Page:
Interview with Margaret Hamilton

Margaret Hamilton has been mentioned here a time or two. She led the software effort on the Apollo Guidance Computer. Here is a nice interview with her.

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She was mentioned in our Apollo 11 panel quite a bit, too.

I also just found out that she is a Fellow of the Computer History Museum.
A note there links us back to another series of posts here:

On her way to Apollo, after graduating from Earlham, Hamilton took a temporary position at Massachusetts Institute of Technology (MIT), where she developed weather prediction software for professor Edward N. Lorenz on the Librascope LGP-30 and DEC PDP-1 computers.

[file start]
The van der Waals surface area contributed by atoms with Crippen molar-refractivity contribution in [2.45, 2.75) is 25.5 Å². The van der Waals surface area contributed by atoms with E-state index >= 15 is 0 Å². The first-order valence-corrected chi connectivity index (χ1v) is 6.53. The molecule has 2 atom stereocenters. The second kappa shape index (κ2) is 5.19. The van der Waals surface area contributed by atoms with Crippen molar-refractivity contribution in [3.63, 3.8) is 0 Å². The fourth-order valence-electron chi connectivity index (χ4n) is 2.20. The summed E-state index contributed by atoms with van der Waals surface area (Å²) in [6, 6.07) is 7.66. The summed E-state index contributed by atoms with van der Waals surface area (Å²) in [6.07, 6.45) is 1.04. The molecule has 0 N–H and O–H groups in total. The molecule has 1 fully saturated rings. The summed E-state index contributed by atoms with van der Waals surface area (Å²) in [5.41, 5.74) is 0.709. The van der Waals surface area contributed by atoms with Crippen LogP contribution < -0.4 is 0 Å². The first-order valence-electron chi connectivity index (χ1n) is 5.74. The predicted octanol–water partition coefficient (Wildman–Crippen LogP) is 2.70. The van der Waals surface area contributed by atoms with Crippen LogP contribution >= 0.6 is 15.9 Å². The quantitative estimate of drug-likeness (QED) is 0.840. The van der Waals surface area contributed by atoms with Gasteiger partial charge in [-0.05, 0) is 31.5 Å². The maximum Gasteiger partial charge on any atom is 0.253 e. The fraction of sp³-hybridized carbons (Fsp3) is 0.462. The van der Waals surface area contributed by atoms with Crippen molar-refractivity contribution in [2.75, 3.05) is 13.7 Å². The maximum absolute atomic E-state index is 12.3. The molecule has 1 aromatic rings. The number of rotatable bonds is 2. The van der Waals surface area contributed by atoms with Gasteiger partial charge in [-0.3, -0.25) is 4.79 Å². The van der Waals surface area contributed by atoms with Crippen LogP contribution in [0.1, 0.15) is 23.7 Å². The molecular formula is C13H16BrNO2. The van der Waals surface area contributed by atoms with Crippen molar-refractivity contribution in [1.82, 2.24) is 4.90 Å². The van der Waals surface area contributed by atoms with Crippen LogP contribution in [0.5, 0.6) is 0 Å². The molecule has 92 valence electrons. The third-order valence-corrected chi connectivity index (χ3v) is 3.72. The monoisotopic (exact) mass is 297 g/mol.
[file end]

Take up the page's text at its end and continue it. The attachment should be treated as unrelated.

The PDP-1, of course, led to the PDP-7. The LGP-30 is itself quite an interesting machine But that’s a subject for another post sometime.


Oooh, I feel like the weather predicting software was mentioned in Steven Levy’s book Hackers.

This question and answer from the interview (edited here) is interesting:

What got you into software engineering? There were no computer science degrees when you were starting out…

[…] I found a job to support our family at the nearby Massachusetts Institute of Technology (MIT). It was in the laboratory of Prof Edward Lorenz, the father of chaos theory, working on a system to predict weather. He was asking for math majors. […]

If you want to know about that part of her history, there is this article about the work she and her successor, Ellen Fetter, did on the Royal McBee LGP-30 computer for Edward Norton Lorenz, giving birth to Chaos Theory.

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